Leander Paes and Radek Stepanek were simply out hit by Fernando Verdasco and David Marrero. Paes and Stepanek tried to play with touch and feel when brute force was dominating. You could see that Verdasco is still a force on the singles tour. He and Marrero just stayed back and blasted the ball giving their opponents no time. Paes and Stepanek didn’t adjust. They lost 2 serves in a row to lose the first set and go behind in second. In the end that set up the match for the Spaniards. It was a shame since The indian and Czech pairing won the US Open this year so I was hoping for an epic tussle. In the end they lost to the eventual champions. Though we didn’t know that at the time.
Marcel Granollers and Mark Lopez, the defending champions were bossed around by second seeds Bruno Soares and Alexander Peya in the second doubles match. The Spaniards won the first set and the 2nd seeded Soares and Peya found their way in second. Again they just kept hammering the ball at their opponents whom to be fair did a better job of redirecting the energy but the end still felt inevitable. The consistent power game helped Soares and Peya win out in the champions tie break and take the match.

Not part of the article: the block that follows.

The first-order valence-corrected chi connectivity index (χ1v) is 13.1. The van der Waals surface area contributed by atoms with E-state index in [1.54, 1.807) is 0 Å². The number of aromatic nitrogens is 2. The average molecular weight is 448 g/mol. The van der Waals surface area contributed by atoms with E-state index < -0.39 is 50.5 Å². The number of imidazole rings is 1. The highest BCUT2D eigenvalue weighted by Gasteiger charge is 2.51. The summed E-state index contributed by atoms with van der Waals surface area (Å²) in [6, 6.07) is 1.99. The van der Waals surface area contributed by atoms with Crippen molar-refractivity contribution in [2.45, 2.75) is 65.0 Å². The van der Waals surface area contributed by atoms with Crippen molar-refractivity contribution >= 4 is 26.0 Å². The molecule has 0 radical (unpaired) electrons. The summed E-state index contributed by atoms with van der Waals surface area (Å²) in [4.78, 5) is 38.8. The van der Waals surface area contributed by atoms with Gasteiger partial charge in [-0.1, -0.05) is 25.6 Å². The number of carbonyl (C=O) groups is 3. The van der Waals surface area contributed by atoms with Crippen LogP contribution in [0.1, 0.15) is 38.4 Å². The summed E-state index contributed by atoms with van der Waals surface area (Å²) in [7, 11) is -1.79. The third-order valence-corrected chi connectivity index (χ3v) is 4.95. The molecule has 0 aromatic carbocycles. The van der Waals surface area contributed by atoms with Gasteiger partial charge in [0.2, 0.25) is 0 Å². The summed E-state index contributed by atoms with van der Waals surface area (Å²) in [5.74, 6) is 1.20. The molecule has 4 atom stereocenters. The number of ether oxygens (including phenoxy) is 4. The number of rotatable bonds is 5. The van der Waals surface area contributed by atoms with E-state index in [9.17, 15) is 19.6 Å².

Tomas Berdych and David Ferrer were the final match of the day. It was very evident that Berdych is Stan Wawrinka without the Backhand. With Berdych you can actually hear the difference between his backhand and forehand. Ferrer unfortunately looked out of sorts. Most likely he was very tired from the final in Bercy and the previous seven weeks of continuous competition. He qualified for the tour finals by playing more competitions than any one else. I think that really showed in this tournament.
I previously wrote and article on how a shorter player can beat the best in the world including David Ferrer as the best example. So I was hoping to see for myself how he does it so I can apply it to my own game. Unfortunately I got a lesson on the need for a plan B and C when the all important legs fail you.
Ferrer was continually behind in games never really challenging Tomas. The Berdych forehand is ferocious, to see and hear it was amazing. The backhand is just a shot like any other. Ferrer kept giving him high balls to whack with his forehand and failed to expose the backhand. So he basically fed Tomas. Accentuating the Czechs strengths and emphasising Davids lack of options when his legs fail him. David got a few good first serves in but overall Tomas played lights out indoor tennis and Ferrer just ran but had no edge.